Shamanism & Clashing Cultures

Four hundred years ago, the Christian European culture began overwhelming Native American cultures slaughtering masses and converting survivors. Not surprisingly some descendants of Native American tribes are particularly sensitive about members of Western culture borrowing their spiritual traditions, “playing Indian,” so to speak.

Indeed, for the past several decades, a growing number of Westerners have begun exploring shamanism, usually through the window of these surviving traditional cultures where psychic phenomena is a central theme of life, not an outlier. The interest probably began with Carlos Castaneda’s anthropological adventure tales that blurred the line between non-fiction and fiction, beginning in the late 1960s. It became more real and grounded when Michael Harner published, The Way of the Shaman in 1980.

There’s considerable confusion and disagreement about whether or not those of us in Western culture should pursue shamanism. Some say non-Native Americans are appropriating traditional cultures by exploring this aspect of ‘non-local’ reality. In other words, demeaning it. While shamanism is commonly associated with tribal cultures in some distant mountains, jungle, or desert, actually everyone alive today is a descendant of shamanic practitioners. From the Druidic traditions in the British Isles to the Tungusic people of north Asia to the caves of Galilee in the Middle East, shamanism is the world’s first mystical tradition.

However, it’s more about experience than faith, more about wisdom and self-mastery than belief. It’s about seeking helpful spirit guides, sometimes in the form of power animals. It’s at least 10,000 years old going back beyond the mystery schools of ancient Egypt and classical Greece to hunter-gather cultures.

Surviving traditional cultures have an unbroken link to shamanism, and that’s the reason the interest of Western people in the spiritual tradition has become a point of controversy. While Christian missionaries typically want everyone, no matter what culture, to become Christians, some Native Americans fear the dominant culture will illegitimately change the nature of traditional shamanic practices. Those concerned about the issue tend to see little difference between missionaries, who convert, and outsiders, who appropriate and mimic their ancient practices.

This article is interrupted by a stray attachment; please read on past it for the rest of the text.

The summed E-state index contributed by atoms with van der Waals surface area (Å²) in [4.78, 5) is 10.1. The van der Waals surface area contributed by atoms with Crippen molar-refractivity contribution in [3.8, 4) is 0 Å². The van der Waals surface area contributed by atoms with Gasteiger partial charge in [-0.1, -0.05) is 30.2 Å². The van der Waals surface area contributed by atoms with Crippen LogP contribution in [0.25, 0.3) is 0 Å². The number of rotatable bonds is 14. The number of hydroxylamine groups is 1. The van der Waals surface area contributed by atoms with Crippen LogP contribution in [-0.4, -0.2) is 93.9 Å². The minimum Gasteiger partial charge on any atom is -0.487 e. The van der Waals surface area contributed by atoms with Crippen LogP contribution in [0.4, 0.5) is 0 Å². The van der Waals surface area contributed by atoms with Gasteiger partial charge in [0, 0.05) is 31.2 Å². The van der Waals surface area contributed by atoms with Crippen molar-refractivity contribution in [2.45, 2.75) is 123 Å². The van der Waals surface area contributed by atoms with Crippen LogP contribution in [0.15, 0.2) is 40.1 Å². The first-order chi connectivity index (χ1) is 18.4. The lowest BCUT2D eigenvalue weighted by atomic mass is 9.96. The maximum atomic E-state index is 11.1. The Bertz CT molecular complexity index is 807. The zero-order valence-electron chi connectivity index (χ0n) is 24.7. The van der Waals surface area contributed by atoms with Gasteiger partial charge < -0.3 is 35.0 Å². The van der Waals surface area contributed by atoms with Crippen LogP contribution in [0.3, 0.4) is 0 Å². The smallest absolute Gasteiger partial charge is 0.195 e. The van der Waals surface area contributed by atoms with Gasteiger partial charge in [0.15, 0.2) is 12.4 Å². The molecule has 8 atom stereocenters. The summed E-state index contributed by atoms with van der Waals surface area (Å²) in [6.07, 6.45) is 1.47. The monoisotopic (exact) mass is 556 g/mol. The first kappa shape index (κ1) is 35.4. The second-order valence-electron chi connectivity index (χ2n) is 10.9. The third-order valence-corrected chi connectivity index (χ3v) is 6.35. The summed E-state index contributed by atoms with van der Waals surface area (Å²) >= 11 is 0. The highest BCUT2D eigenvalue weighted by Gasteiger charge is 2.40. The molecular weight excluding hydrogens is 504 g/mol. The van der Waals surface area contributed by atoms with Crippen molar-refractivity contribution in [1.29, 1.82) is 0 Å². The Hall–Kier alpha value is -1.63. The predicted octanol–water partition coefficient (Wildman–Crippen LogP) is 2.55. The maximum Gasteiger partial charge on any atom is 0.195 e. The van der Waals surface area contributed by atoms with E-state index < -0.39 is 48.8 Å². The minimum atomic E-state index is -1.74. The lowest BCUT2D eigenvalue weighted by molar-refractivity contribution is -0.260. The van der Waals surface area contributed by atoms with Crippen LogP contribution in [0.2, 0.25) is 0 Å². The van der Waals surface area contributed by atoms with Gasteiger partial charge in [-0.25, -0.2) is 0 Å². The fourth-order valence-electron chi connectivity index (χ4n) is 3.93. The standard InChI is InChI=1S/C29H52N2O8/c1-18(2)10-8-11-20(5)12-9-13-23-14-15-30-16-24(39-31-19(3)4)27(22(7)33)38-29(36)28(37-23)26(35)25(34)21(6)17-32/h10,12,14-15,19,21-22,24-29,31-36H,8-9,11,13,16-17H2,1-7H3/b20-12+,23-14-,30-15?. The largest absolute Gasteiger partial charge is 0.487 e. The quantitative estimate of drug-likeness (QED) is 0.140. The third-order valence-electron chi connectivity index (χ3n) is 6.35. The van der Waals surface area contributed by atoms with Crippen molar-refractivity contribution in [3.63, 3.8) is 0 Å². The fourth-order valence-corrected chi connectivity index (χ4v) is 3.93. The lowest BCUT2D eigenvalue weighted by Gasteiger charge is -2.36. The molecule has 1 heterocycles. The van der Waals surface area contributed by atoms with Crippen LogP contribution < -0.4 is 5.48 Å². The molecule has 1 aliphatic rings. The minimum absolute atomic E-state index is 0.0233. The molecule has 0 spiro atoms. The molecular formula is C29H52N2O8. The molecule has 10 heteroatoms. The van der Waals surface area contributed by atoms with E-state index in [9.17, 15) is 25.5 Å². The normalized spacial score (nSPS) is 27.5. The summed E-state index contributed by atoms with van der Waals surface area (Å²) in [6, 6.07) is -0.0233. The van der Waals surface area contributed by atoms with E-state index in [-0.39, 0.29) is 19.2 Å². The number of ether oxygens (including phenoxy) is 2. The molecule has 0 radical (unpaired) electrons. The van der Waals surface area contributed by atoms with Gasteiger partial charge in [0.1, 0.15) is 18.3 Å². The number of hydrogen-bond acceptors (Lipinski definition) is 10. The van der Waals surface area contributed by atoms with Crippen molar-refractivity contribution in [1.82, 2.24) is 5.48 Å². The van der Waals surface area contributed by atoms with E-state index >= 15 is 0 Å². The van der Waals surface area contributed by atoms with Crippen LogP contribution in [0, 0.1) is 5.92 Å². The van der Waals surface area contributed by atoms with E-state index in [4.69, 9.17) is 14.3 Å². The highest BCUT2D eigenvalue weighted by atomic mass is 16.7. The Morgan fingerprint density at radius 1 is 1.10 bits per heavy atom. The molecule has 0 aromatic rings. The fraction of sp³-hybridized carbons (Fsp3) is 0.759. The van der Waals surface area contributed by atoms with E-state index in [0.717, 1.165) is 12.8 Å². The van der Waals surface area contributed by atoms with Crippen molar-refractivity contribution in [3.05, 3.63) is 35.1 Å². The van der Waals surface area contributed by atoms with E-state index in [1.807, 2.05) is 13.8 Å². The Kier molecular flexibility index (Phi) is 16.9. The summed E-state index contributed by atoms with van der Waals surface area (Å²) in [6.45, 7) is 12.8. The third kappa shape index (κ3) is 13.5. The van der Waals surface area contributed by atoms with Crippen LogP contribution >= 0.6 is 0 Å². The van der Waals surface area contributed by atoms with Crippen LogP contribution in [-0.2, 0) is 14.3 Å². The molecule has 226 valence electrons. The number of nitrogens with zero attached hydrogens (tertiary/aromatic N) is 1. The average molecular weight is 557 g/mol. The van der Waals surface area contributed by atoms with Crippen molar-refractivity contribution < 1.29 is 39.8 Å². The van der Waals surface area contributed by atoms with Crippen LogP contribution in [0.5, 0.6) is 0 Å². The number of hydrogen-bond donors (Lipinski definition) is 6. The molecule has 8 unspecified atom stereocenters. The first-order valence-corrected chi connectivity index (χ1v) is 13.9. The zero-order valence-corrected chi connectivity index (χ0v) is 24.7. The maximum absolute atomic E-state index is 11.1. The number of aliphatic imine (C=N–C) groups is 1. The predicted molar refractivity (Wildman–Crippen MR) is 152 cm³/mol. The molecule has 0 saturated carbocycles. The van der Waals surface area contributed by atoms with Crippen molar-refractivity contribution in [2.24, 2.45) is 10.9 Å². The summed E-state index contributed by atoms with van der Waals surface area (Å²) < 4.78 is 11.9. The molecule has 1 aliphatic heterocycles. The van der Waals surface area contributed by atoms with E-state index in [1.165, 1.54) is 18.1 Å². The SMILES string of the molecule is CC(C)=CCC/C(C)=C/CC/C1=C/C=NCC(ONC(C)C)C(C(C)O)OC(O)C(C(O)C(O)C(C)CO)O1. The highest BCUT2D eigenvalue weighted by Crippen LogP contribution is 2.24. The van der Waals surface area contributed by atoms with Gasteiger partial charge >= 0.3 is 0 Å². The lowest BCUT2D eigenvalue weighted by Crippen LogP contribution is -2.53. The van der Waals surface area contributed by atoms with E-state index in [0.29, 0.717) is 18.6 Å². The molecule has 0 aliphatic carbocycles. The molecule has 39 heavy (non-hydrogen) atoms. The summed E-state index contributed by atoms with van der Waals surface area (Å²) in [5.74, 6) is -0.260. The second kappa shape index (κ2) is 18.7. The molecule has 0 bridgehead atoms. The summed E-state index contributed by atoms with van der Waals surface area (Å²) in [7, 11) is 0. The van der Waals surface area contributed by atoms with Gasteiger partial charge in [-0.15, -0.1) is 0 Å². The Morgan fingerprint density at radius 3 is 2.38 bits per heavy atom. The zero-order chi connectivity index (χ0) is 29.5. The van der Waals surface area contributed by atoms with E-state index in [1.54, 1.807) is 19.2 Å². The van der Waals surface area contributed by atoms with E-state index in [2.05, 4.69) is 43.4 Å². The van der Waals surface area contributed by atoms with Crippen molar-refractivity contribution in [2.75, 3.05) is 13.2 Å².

By contrast, Western spiritual seekers—especially those of us with heritage from the British Isles and Europe—are bearers of a broken tradition, whose shamanic roots were abolished by foreign invaders. Ancient sacred sites were destroyed replaced with churches and monasteries. The ancient rituals honoring the Earth and the spirit in all things were banished and replaced by beliefs that emphasized an all-powerful male deity requiring faith and obedience. Because the link to our shamanic heritage was broken, Western people are generally unaware of our connection to the spirit world.

Contrary to cultural concerns about appropriation are shamans from traditional cultures—mostly in South and Central America—who have prophecized in recent decades that shamanism would reach out into Western culture. These shamans, who have trained many of the Western neo-shamans, see this expansion of shamanism as a positive act that ensures continued pursuit of these ancient practices.

In traditional cultures, shamans are considered the spiritual guides for their community. They move between matter and spirit, between form and energy. They are animists—meaning that through their experiences they have become convinced that everything that exists in this world is alive and has a spirit, including the earth, trees and rocks. According to shamans, we are spiritual beings manifested as humans. Our true home is elsewhere; our true essence is non-physical.

In addition, shamans say that these spiritual energies are all interconnected in a vast web of life. So anything that happens to one form of life affects the entire web. That’s similar to India’s net in Hindu mythology. It’s said that one tug on the god India’s net ripples throughout the universe.

This post is adapted from a chapter on shamanism in our forthcoming book in summer 2019 called VISIONS: The Sane Person’s Guide to Common Paranormal Experiences.

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3 Responses to Shamanism & Clashing Cultures

  1. lauren raine says:

    Shamanism, spirit contact and individuals who are particularly gifted or sensitive, is common to the human experience, by whatever name. I think the Western desire to rediscover and re-connect with shamanic ways reflects our sense of deep loss or disenfranchisement. What I have seen happen in the past 40 years is the arising of new, contemporary forms of shamanism that also incorporate contemporary psychology, ecology, etc., and I feel very hopeful for this – I don’t think this is appropriation, simply the re-invention of what is intrinsic, and needed, in the human experience, and has been, like our relationship to the Earth, deeply harmed or lost, and is now arising because it is needed.

  2. Dale Dassel says:

    Cultural appropriation is a touchy subject in today’s ridiculously sensitive PC culture. Back in October there were several news articles admonishing ethnic outfits being sold as Halloween costumes for frivolous entertainment, while others say that imitation is the sincerest form of flattery. It’s a legitimate argument on both sides. Then there is the amusing phenomenon of Nazi paraphernalia as a trendy fashion statement in Asian countries due to cultural ignorance of WW2 history by the strictly controlled education system, producing an example of societal ignorance. There’s really no end to it.

  3. Adele says:

    Your new book sounds MOST interest. Great article!

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